There was great competition between the Jainas and the Buddhists because Mahavira and Buddha were contemporaries. So you can look in the scriptures…. Jainas write, “So many horses, so many elephants, so many chariots,” and the next Buddhist scripture makes a bigger claim. Then comes another Jaina scripture which makes a bigger claim than the Buddhist scripture — and this went on for hundreds of years, until now it appears as if Mahavira and Buddha were great emperors, as if they dominated the whole of India.

The truth is that in Buddha’s time in India there were two thousand kingdoms. Two thousand kingdoms? — that means each kingdom could not have been more than a district, at the most, and the father of Buddha was not more than a deputy collector or maybe a collector… or, if you insist, a commissioner, but nothing more than that.

People take pleasure in gold, so much so that when they renounce it, still the pleasure lingers; one goes on thinking of it. Ego can fulfill itself either by having more money or by renouncing more money, but it always needs money and it always needs more. Remember it.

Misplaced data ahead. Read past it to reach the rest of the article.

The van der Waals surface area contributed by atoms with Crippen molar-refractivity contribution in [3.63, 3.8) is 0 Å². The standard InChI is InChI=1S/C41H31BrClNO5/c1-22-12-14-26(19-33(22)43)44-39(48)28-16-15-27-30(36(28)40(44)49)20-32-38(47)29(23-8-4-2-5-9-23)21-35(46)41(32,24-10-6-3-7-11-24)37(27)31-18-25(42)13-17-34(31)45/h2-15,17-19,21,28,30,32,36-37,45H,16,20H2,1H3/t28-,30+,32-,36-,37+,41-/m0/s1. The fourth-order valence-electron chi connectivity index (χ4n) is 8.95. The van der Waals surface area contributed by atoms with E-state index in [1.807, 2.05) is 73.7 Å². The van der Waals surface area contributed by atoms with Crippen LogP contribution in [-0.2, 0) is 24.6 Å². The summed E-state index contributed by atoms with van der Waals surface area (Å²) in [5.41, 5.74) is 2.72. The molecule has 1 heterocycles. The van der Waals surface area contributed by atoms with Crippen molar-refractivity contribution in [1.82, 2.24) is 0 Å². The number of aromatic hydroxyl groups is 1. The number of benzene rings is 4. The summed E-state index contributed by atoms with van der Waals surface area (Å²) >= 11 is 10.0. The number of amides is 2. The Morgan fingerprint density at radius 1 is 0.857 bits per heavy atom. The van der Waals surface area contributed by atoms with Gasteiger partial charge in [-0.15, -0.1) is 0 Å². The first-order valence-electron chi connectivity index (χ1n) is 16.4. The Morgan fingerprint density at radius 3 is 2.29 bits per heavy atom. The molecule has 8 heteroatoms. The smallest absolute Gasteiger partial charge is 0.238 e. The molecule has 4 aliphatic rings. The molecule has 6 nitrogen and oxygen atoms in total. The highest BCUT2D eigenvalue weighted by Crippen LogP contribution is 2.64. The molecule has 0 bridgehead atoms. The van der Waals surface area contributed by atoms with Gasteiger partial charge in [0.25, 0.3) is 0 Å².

Buddha says: BUT THE PLEASURE YOU TAKE IN GOLD AND JEWELS… that is the real imprisonment; that creates your bondage — not the gold, not the jewels. What can they do? How can they bind you?

I have lived in poor huts, they can’t bind you; I have lived in palaces, they can’t bind you. I have lived as a poor man — poverty cannot bind you; I have lived as a rich man — richness cannot bind you. Those things are on the outside. If you start taking pleasure in them, a certain gratification, then the bondage starts. If you take pleasure… IN SONS AND WIVES. That too has been misinterpreted: Renounce your wives and renounce your sons.

There is no need to renounce anything; just understand. MY interpretation of Buddha is that renunciation is not the point; UNDERSTANDING is the point. And if through understanding, something drops from your life, it is not renounced by you; it has simply fallen like a dead leaf from a tree. You cannot claim any credit for it.

Just look into your relationships with your wife, with your son, with your husband, and see the fragility of it all. It has no substance in it. It is all poetry and fiction, it is not a fact. Just a few days ago a man came to me and he said, “I would like to become a sannyasin, but my wife says she will kill herself!”

I said, “Let us try, for a change, because I have never seen anybody…. I have one hundred thousand sannyasins all over the world. No wife has yet killed herself, no husband has yet committed suicide, although many have said that.”